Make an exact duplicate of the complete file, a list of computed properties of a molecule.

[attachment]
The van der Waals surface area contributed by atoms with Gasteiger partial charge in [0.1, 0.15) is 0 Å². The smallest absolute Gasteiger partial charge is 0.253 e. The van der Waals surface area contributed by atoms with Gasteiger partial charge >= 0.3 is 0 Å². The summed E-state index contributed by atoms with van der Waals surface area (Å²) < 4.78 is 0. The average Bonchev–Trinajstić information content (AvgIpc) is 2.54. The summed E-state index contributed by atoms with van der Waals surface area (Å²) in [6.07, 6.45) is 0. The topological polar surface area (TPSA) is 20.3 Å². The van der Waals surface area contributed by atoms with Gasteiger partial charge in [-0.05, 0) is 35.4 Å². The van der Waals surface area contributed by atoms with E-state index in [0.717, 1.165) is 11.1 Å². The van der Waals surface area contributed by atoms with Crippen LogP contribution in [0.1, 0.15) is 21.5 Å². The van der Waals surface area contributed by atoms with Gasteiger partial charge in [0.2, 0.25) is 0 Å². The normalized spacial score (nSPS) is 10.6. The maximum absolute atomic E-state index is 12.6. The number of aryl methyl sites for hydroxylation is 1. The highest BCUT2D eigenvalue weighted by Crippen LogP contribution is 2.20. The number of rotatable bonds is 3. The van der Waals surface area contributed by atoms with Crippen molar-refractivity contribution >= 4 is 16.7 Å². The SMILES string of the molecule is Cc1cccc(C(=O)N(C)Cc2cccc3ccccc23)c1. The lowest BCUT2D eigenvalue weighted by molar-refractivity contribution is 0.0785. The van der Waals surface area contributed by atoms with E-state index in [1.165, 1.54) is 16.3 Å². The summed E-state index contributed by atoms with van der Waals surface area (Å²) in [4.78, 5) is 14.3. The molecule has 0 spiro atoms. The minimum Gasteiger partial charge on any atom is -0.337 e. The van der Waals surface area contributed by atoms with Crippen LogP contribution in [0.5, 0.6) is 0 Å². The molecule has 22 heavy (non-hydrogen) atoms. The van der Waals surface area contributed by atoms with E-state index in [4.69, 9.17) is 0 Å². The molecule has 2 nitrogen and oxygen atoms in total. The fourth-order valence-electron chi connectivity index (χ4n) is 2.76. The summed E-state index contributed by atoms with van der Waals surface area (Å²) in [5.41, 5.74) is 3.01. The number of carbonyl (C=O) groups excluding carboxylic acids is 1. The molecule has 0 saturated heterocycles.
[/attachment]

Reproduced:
The van der Waals surface area contributed by atoms with Gasteiger partial charge in [0.1, 0.15) is 0 Å². The smallest absolute Gasteiger partial charge is 0.253 e. The van der Waals surface area contributed by atoms with Gasteiger partial charge >= 0.3 is 0 Å². The summed E-state index contributed by atoms with van der Waals surface area (Å²) < 4.78 is 0. The average Bonchev–Trinajstić information content (AvgIpc) is 2.54. The summed E-state index contributed by atoms with van der Waals surface area (Å²) in [6.07, 6.45) is 0. The topological polar surface area (TPSA) is 20.3 Å². The van der Waals surface area contributed by atoms with Gasteiger partial charge in [-0.05, 0) is 35.4 Å². The van der Waals surface area contributed by atoms with E-state index in [0.717, 1.165) is 11.1 Å². The van der Waals surface area contributed by atoms with Crippen LogP contribution in [0.1, 0.15) is 21.5 Å². The van der Waals surface area contributed by atoms with Gasteiger partial charge in [0.2, 0.25) is 0 Å². The normalized spacial score (nSPS) is 10.6. The maximum absolute atomic E-state index is 12.6. The number of aryl methyl sites for hydroxylation is 1. The highest BCUT2D eigenvalue weighted by Crippen LogP contribution is 2.20. The number of rotatable bonds is 3. The van der Waals surface area contributed by atoms with Crippen molar-refractivity contribution >= 4 is 16.7 Å². The SMILES string of the molecule is Cc1cccc(C(=O)N(C)Cc2cccc3ccccc23)c1. The lowest BCUT2D eigenvalue weighted by molar-refractivity contribution is 0.0785. The van der Waals surface area contributed by atoms with E-state index in [1.165, 1.54) is 16.3 Å². The summed E-state index contributed by atoms with van der Waals surface area (Å²) in [4.78, 5) is 14.3. The molecule has 0 spiro atoms. The minimum Gasteiger partial charge on any atom is -0.337 e. The van der Waals surface area contributed by atoms with Crippen LogP contribution in [0.5, 0.6) is 0 Å². The molecule has 22 heavy (non-hydrogen) atoms. The van der Waals surface area contributed by atoms with E-state index in [4.69, 9.17) is 0 Å². The molecule has 2 nitrogen and oxygen atoms in total. The fourth-order valence-electron chi connectivity index (χ4n) is 2.76. The summed E-state index contributed by atoms with van der Waals surface area (Å²) in [5.41, 5.74) is 3.01. The number of carbonyl (C=O) groups excluding carboxylic acids is 1. The molecule has 0 saturated heterocycles.